Thinking Digitally

May 26, 2021 | Creative Communication
Tridiv das

"I find myself out of place, often!" Thomas Said the last time we met. His wrinkled face tells us about the illustrious and long journey of his career. Thomas is one of those professionals overwhelmed with the "digital" buzzword. Digitalscape looks confusing if you view it through its technical languages and versions. However, if you explore it to do something meaningful, you can make it. For example, today's cars have evolved technologically, and there is no way you can learn how to make or fix the car, but you are still in the driving seat. You can choose where you want to go with it.

My digital journey started as a "fun project" in 2000 with online yellow pages. The idea was simple, how can we make all the information available on yellow pages online so that everyone could use it. As far as I can recall, back in the days, the internet was slow (56kpbs), and its penetration was limited, so we dropped the idea of pitching it to an investor, but we were young. People of my generation were still getting accustomed to online chat rooms and configuring official email- Netscape.

To be a digital thinker, you don't need to know any of its languages like JAVA, C++, HTML, PYTHON or understand the various configurations of a server and its operating system. What matters is your understanding of why and where to use digital technology? Like any other technology, digital technologies are applied to do three things,

  1. Solve a problem - just like my idea of online yellow pages.
  2. To reduce human effort- make it easier, like online shopping.
  3. To deliver an experience - like the OTT platforms.

If you notice our world, it gives a fair idea about how digital technologies have enabled us. Digital technologies will continue to play a pivoting role in the future, so "digital thinking and thinkers" will be valuable. Imagine what would have happened if we didn't have digital conferencing solutions. The Pandemic not only accelerated the digital transformation, and it has guided us to discover gaps- "problem statements".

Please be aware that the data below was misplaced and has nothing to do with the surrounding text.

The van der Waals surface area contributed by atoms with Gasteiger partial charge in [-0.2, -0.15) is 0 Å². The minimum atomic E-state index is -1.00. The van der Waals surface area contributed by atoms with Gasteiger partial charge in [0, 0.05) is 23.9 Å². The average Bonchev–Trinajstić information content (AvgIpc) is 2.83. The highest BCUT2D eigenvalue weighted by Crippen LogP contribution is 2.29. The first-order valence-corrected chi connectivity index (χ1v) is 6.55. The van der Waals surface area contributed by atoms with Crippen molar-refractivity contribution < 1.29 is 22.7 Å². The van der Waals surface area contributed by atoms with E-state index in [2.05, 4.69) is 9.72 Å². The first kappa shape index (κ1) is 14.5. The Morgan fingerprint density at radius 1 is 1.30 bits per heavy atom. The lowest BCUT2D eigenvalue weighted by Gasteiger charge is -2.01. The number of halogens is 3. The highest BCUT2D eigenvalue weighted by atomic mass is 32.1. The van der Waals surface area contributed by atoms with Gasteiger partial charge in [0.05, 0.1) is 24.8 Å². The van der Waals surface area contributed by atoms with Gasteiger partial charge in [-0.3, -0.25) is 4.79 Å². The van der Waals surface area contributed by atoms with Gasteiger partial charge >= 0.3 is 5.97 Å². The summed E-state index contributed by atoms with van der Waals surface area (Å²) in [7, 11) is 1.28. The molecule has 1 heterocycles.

One such unique gap we discovered through one of our consulting projects at Creative Factor. Our client overtly relayed on one-to-one sales meetings to drive their sales funnel. With lockdowns imposed across the country and world, business meetings came to an abrupt halt. Many organisations found their sales team largely ineffective. It was an excellent opportunity for us. Our eureka moment happened when we realised that the company website is a valuable real estate and has visitors. So we began thinking about how to integrate online marketing, video conferencing, and sales presentation. And that is precisely what we did. We hosted several thought leadership webinars, social and online advertising to drive more traffic to the website. We changed the communication style to conversational. We also included sales videos for every category as if the sales team is right there. It featured their sales team for authenticity and human touch. We added new tools that schedule meetings with the sales team from the website and even have video conferencing with just a button click.

My understanding of the digital world is theoretical, and I have invested my time learning about these technologies. I focus on how digital technologies are deployed or what more can we expect from these platforms. I believe that our career had begun with skills, we've grown with our knowledge, and now is the time to excel with 'digital' wisdom.

Author: Tridiv Daas,
Founder Creative Factor


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